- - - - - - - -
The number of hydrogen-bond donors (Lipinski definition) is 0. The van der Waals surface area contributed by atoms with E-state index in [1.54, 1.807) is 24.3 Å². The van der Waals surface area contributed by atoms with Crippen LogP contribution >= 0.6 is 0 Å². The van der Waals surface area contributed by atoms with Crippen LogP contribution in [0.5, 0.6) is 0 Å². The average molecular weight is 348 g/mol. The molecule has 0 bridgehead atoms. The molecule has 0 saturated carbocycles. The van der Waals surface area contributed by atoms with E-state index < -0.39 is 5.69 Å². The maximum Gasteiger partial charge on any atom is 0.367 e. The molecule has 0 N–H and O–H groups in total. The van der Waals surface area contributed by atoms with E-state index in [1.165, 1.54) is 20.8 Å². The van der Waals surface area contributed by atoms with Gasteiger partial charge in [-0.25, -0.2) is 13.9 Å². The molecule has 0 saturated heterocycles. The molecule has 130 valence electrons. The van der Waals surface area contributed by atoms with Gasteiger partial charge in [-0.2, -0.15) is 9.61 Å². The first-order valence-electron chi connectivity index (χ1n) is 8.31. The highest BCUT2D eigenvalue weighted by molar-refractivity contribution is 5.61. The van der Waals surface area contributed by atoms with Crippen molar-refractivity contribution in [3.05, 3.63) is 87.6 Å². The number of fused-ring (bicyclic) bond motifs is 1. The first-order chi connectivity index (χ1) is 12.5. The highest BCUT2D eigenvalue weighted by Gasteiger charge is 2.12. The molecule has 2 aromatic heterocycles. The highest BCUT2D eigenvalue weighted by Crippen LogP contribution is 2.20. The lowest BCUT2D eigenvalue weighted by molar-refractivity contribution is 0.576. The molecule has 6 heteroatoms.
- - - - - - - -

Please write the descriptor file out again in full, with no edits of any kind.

The number of hydrogen-bond donors (Lipinski definition) is 0. The van der Waals surface area contributed by atoms with E-state index in [1.54, 1.807) is 24.3 Å². The van der Waals surface area contributed by atoms with Crippen LogP contribution >= 0.6 is 0 Å². The van der Waals surface area contributed by atoms with Crippen LogP contribution in [0.5, 0.6) is 0 Å². The average molecular weight is 348 g/mol. The molecule has 0 bridgehead atoms. The molecule has 0 saturated carbocycles. The van der Waals surface area contributed by atoms with E-state index < -0.39 is 5.69 Å². The maximum Gasteiger partial charge on any atom is 0.367 e. The molecule has 0 N–H and O–H groups in total. The van der Waals surface area contributed by atoms with E-state index in [1.165, 1.54) is 20.8 Å². The van der Waals surface area contributed by atoms with Gasteiger partial charge in [-0.25, -0.2) is 13.9 Å². The molecule has 0 saturated heterocycles. The molecule has 130 valence electrons. The van der Waals surface area contributed by atoms with Gasteiger partial charge in [-0.2, -0.15) is 9.61 Å². The first-order valence-electron chi connectivity index (χ1n) is 8.31. The highest BCUT2D eigenvalue weighted by molar-refractivity contribution is 5.61. The van der Waals surface area contributed by atoms with Crippen molar-refractivity contribution in [3.05, 3.63) is 87.6 Å². The number of fused-ring (bicyclic) bond motifs is 1. The first-order chi connectivity index (χ1) is 12.5. The highest BCUT2D eigenvalue weighted by Gasteiger charge is 2.12. The molecule has 2 aromatic heterocycles. The highest BCUT2D eigenvalue weighted by Crippen LogP contribution is 2.20. The lowest BCUT2D eigenvalue weighted by molar-refractivity contribution is 0.576. The molecule has 6 heteroatoms.